The SS Catalina is a historical vessel that is unique in design and history and the only one of its kind on the West Coast. The 1,766-ton ship was driven by steam triple expansion reciprocating power plant. She used oil rather than coal as fuel and has a large single funnel aft of her pilothouse and a distinctive rounded stern.

US Coast Guard Official Number: 223907
Overall Length: 301’ 7.5"
Breadth: 52’ 1"
Depth: 21’ 1"
Gross Tons: 1766 (Net 1161)
Number of Decks: Three. Promenade Deck (Top), Saloon Deck (Middle), Main Deck (Lower)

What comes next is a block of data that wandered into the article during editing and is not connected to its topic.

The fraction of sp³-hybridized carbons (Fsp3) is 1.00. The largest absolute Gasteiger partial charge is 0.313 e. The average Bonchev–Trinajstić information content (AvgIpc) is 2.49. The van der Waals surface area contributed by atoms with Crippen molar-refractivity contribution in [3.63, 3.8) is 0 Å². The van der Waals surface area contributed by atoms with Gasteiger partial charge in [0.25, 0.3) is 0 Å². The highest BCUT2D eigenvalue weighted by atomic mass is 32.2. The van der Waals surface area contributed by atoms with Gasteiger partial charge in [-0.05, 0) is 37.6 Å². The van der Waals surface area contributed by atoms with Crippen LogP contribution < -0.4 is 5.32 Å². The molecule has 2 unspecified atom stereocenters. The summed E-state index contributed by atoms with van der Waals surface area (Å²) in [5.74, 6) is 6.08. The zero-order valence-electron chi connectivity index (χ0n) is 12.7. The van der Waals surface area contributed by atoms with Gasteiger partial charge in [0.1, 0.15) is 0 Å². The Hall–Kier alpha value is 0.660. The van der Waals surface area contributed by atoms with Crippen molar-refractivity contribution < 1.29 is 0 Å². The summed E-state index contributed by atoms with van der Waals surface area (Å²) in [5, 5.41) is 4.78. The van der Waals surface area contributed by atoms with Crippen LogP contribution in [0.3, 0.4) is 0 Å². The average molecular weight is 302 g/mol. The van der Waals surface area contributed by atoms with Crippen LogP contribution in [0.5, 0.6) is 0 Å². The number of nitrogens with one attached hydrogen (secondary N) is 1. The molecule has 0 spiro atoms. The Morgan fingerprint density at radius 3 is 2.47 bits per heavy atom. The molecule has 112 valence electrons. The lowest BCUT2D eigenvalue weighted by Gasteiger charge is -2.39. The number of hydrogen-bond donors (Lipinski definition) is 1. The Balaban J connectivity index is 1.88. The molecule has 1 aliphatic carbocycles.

Speed: 15.5 Knots at 110 Rpm
Built By: Los Angeles Shipbuilding
Propulsion: Two triple expansion-reciprocating steam engines built by Hoover, Owens & Rentshler of Hamilton, Ohio. Each engine has a 2000 horsepower capacity.
Boilers: Four Babcock & Wilcox, water-tube, oil fired supplying superheated steam at 225 PSI.
War Service: Commissioned as FS 99 during its War service from August 25, 1942 to April 15, 1946 in San Francisco Bay, the SS Catalina carried more troops than any other army transport throughout the war.
Years of Service: 51 Years
Current Owner: The Mexican Government donated the SS Catalina to the SS Catalina Preservation Association (in association with the Save Our Heritage Organisation) on June 9, 2000 for non-commercial preservation purposes, but is contingent upon the ship's removal from her present location by September 7th, 2000.